Android malware has been an issue over the past year. Granted, most of the numbers we see out of security software companies are inflated — including malicious apps from third-party sources and ignoring small download figures — but that’s not to say that we can just brush that dirt off our shoulders.
Google knows this, and has for a while. Despite the fact that downloads of malicious apps are down 40 percent between the first and second half of 2011, seeing that 14,000, 30,000, or even 260,000 devices have been affected by this or that malicious app requires action. That said, Google is adding a new security layer to the Android Market: codenamed Bouncer.
Originally, the Android market implemented three different methods for ridding the market of malware: sandboxing, permissions, and malware removal. Sandboxing keeps one app from infiltrating another, with one very important exception: permissions. Google sees its permissions system as a layer of security in and of itself, but permissions can actually be seen as a vulnerability. In some cases, the reasons behind the permissions a developer asks for aren’t immediately obvious to the user, and it can be tough to check everything, especially to the novice user.
Past that, Google’s always been good about removing malware from the market as soon as the company becomes aware of it, and in some cases, has even remotely wiped affected devices of malicious apps. The tool is a useful one to say the least, but it’s not enough.
Bouncer adds another level of security to the platform, automatically scanning new and existing apps for known bits of malicious code. Google has actually been scanning apps whenever new malicious code is discovered, but Bouncer will automate the process, scanning for known spyware and trojans, too. Bouncer runs every new application on Google’s cloud infrastructure and simulates how it’ll run on a device. That way, Google can see straight away whether an app is misbehaving and flag it accordingly.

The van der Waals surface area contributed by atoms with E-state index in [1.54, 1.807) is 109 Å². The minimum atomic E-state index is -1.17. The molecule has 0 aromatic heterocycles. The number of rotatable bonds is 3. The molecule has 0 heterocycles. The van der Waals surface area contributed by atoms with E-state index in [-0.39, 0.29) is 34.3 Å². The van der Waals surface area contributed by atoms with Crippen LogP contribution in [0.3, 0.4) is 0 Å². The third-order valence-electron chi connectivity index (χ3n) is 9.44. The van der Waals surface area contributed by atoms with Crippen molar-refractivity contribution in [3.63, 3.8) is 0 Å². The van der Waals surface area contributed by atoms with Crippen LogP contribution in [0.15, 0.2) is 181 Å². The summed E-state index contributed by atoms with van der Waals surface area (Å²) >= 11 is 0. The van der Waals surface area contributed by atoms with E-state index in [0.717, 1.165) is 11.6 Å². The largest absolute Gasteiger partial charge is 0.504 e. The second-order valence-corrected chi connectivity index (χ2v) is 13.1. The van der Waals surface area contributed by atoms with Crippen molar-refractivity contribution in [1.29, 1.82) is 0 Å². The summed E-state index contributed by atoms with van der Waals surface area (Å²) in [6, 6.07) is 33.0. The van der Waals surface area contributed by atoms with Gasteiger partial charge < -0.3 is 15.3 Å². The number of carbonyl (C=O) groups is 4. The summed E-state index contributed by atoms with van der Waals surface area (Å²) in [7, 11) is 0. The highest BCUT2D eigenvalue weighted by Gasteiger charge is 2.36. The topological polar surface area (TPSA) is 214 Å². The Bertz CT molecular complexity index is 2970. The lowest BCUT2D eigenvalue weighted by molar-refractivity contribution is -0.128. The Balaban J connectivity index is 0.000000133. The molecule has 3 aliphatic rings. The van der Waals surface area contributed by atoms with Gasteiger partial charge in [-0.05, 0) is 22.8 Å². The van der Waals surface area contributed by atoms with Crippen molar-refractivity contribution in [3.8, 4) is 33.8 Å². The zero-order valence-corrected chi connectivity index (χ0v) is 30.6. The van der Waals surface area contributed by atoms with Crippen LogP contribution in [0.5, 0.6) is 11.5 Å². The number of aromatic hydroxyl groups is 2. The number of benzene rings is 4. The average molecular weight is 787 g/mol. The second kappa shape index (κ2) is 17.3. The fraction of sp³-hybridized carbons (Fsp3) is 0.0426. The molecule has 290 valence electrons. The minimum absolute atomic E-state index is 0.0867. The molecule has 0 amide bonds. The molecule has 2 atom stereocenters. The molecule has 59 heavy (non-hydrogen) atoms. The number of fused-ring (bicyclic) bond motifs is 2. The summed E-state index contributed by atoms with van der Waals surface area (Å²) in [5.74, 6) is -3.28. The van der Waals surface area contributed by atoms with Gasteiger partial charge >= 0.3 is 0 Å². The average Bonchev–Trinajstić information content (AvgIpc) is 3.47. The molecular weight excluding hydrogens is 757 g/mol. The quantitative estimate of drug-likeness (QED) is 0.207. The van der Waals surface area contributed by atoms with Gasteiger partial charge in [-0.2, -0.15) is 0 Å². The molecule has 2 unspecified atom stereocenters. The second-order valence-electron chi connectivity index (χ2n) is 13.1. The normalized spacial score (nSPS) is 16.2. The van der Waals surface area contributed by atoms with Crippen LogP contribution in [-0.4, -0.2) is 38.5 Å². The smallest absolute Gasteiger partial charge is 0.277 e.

Another smart feature is that Bouncer isn’t 100 percent automated. Once something is flagged, there’s a manual process for confirming the app is indeed malicious, reducing the risk of false positives.
To be quite honest, the Android platform is way more secure than most people think. I spoke with Android VP of engineering Hiroshi Lockheimer, and he seems to feel the same way. “There’s this impression that Android is a huge target for malware, and I really don’t think that’s the case,” said Lockheimer. Google polices the Market, scans for known malicious code (though most instances of flagging in the past have been from users notifying Google), and is quick to act when an issue pops up. But where the platform has fallen short (in one respect), is the developer registration process.
Becoming an Android developer is as easy as pie. I actually did it myself just to see how easy it is, and it literally takes five minutes and $25. After clicking accept a few times, you’re good to go. In fact, developers can register under pseudonyms if they’d like.
From a certain perspective, this is amazing. It allows young entrepreneurs to offer a product to millions of users for a very low cost, lowering the bar for developers who can’t afford to jump through Apple’s hoops. At the same time, it makes it easy for malware writers to get the ball rolling.
Sophos blogger Vanja Svajcer said it best:
The requirements for becoming an Android developer that can publish apps to the Android Market are far too relaxed. The cost of becoming a developer and being banned by Google is much lower than the money that can be earned by publishing malicious apps. The attacks on the Android Market will continue as long as the developer requirements stay too relaxed.
With Bouncer, Google is recognizing this issue without making things difficult on developers. Devs will still be able to submit an app and see it in search results within minutes — Bouncer’s scanning process only takes seconds — and they’ll still be able to register for $25 and a few clicks on “Accept.”
But… now that Bouncer is in place, previous offenders will have a much more difficult time sneaking back on to the platform by registering under a new name. According to Google’s blog post, the search giant will be “analyzing new developer accounts to help prevent malicious and repeat-offending developers from coming back.”
This is what I believe will make the biggest difference when it comes to the threat of Android malware, and I’m more than thrilled that the company is making it a priority moving forward.
Android is a software platform for mobile devices based on the Linux operating system and developed by Google and the Open Handset Alliance. It allows developers to write managed code in Java that utilizes Google-developed software libraries, but does not support programs developed in native code. The unveiling of the Android platform on 5 November 2007 was announced with the founding of the Open Handset Alliance, a consortium of 34 hardware, software and telecom companies devoted to advancing open standards...